Tuesday, September 28, 2010
Remember last week when I heard a Yellow browed Warbler calling from the Village? Well, I was pleased to finally get it on to my OFFH list this afternoon.
As there had been a good show of migrants all up the east coast over the past day or two, I finished work early to check out the local area. No sooner had I gone to check out the copse next to our garden, the familiar psswissp call drew my attention. There it was, quite well up in the joining twigs between a sycamore and an ash, flitting through the foliage, never still, only giving time enough to see the broad supercillium and wing bars before it moved on. Blink and you have to search to refind it, but it stayed faithful to the spot for several minutes enabling me to get a good, if composite, view.
Yellow browed Warbler. On the list.
Also in here 2 Chiffchaff, 1 male Blackcap, 10+Siskin, and a few Brambling.
Onwards, I walked south to check the Howick Dene. On route were 2 Wheatear, another male Blackcap and several Brambling flew over.
Once I got into the broad shelter of the trees in the dene things became more difficult. The trees here are huge, mixed with large sallows spreading over the stream sides. Soon, another call drew my attention. This time, 2 Pied Flycatchers, looked comfortable in mature beech trees, wing flicking at me in an agitated fashion. Another addition to the list.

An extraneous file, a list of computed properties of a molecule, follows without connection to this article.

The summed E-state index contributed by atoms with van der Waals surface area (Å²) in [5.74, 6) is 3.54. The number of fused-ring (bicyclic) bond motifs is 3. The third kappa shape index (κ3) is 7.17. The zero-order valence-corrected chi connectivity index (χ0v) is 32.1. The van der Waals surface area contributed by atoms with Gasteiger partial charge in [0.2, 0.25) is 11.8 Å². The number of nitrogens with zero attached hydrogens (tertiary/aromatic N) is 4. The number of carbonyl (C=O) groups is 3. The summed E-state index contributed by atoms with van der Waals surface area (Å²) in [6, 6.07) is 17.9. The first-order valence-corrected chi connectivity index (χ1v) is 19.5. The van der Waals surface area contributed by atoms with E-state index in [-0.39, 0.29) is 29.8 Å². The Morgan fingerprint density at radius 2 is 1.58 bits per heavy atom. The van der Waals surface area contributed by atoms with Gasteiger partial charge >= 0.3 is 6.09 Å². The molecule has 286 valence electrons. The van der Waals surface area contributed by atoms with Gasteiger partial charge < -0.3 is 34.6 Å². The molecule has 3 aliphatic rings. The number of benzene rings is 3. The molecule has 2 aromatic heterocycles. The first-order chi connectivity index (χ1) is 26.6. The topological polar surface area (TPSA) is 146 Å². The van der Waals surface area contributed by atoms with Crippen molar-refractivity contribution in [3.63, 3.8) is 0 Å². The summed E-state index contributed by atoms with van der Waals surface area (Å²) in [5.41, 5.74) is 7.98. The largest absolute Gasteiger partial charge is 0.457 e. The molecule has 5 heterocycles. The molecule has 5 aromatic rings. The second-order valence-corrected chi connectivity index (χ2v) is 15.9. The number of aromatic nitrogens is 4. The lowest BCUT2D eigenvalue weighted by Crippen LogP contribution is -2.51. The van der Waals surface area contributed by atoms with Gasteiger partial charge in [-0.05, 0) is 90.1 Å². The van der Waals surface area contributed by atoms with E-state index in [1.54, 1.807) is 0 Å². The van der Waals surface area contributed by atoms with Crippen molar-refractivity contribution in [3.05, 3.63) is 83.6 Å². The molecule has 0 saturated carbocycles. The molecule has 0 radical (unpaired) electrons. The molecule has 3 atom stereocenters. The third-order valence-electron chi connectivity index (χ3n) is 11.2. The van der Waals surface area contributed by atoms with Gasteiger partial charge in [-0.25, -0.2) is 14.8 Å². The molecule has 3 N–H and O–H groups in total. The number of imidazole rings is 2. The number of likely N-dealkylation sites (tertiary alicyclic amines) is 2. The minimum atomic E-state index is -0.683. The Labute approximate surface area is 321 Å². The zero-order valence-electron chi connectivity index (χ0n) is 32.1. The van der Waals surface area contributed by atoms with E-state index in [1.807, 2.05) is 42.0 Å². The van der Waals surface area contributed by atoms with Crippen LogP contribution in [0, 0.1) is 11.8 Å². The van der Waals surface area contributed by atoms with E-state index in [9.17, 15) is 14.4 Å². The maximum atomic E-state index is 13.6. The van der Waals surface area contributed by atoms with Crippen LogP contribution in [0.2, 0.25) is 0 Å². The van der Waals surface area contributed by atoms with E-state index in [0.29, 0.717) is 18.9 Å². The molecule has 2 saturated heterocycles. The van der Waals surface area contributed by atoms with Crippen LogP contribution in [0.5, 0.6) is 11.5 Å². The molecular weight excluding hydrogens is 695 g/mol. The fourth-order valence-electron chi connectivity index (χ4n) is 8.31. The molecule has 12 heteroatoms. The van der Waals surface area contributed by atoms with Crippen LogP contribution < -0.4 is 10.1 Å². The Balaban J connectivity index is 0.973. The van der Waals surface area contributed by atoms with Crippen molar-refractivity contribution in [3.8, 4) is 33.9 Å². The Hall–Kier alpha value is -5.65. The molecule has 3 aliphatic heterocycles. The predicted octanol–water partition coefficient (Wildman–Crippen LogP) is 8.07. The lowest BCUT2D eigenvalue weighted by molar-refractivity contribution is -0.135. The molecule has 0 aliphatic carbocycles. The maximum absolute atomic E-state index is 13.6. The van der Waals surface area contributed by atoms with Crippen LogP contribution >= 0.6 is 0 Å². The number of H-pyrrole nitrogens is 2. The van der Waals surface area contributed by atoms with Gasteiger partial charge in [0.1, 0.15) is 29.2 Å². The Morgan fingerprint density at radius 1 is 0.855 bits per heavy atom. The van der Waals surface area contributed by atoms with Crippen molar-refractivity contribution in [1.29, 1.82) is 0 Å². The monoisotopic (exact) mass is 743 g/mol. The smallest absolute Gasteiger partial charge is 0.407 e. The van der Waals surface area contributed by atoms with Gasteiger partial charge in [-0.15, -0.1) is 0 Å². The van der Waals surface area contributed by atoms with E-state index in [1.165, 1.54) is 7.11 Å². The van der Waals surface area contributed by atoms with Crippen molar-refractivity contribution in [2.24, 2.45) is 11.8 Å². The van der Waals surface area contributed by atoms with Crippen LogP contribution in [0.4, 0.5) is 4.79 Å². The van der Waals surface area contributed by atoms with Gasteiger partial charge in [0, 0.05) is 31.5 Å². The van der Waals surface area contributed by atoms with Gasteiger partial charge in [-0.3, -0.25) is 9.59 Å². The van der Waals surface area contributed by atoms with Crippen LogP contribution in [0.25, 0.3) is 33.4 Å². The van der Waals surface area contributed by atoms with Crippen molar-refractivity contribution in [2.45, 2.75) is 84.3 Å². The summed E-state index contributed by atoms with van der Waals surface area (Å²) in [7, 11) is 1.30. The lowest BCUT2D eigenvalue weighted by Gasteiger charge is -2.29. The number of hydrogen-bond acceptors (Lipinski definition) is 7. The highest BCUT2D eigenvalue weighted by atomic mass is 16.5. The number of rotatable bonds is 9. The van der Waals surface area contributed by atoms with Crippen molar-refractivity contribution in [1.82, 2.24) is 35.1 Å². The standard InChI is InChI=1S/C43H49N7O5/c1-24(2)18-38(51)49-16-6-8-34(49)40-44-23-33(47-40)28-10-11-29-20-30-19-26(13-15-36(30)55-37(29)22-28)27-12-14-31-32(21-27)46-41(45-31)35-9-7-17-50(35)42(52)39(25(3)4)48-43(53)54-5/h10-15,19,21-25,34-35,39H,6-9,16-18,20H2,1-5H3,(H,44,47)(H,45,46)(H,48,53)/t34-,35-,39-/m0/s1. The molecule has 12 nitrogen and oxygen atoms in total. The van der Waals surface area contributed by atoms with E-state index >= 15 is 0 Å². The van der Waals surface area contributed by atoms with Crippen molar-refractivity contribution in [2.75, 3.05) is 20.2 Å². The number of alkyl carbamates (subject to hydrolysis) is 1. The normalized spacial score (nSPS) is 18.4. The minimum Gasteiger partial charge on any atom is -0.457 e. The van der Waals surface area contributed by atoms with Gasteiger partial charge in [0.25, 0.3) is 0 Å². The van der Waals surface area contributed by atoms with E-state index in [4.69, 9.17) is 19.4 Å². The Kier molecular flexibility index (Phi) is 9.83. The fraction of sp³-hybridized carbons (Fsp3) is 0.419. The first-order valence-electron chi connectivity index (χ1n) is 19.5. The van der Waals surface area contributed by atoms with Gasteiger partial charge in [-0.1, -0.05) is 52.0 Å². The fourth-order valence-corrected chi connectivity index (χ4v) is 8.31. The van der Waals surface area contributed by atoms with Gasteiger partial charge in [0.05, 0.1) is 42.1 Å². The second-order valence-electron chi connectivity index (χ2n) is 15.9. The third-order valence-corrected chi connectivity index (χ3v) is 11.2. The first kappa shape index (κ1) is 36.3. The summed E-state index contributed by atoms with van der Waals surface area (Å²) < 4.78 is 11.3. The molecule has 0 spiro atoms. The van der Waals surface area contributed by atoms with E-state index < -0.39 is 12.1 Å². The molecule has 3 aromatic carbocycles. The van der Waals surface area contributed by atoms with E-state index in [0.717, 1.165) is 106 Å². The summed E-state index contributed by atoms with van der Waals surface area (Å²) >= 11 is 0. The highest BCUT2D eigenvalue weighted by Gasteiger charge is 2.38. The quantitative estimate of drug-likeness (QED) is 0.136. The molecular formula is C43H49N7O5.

In the densest cover one or two Blue and Coal tits were picking at twigs when another bird appeared in with them. I had expected a Chiffy, but in the bins another cracking bright stripey Yellow Browed Warbler. I was lucky to find this silent individual in this jungle, but it showed very well, low down. This was the very same bushes that held last years two firecrests. Worth noting for the future, that.
On the return journey home it was largely quiet broken only by a nice female Redstart flushed from a manure heap and seen well on a fence line before flying off.
Well worth the early finish I'd say.
Last nights moth trapping -
A quick summary of catch -
Burnished Brass seems late, and my first Chestnut of the autumn makes an appearance. Things have gone full circle now, Chestnut was my first moth back in the snows of January...
1764 Common Marbled Carpet (Chloroclysta truncata) 1
1913 Canary-shouldered Thorn (Ennomos alniaria) 1
2107 Large Yellow Underwing (Noctua pronuba) 6
2126 Setaceous Hebrew Character (Xestia c-nigrum) 2
2134 Square-spot Rustic (Xestia xanthographa) 2
2245 Green-brindled Crescent (Allophyes oxyacanthae) 2
2258 Chestnut (Conistra vaccinii) 1
2264 Yellow-line Quaker (Agrochola macilenta) 3
2270 Lunar Underwing (Omphaloscelis lunosa) 1
2361 Rosy Rustic (Hydraecia micacea) 7
2364 Frosted Orange (Gortyna flavago) 3
2434 Burnished Brass (Diachrysia chrysitis) 1
2441 Silver Y (Autographa gamma) 1
31 Moths of 13 species.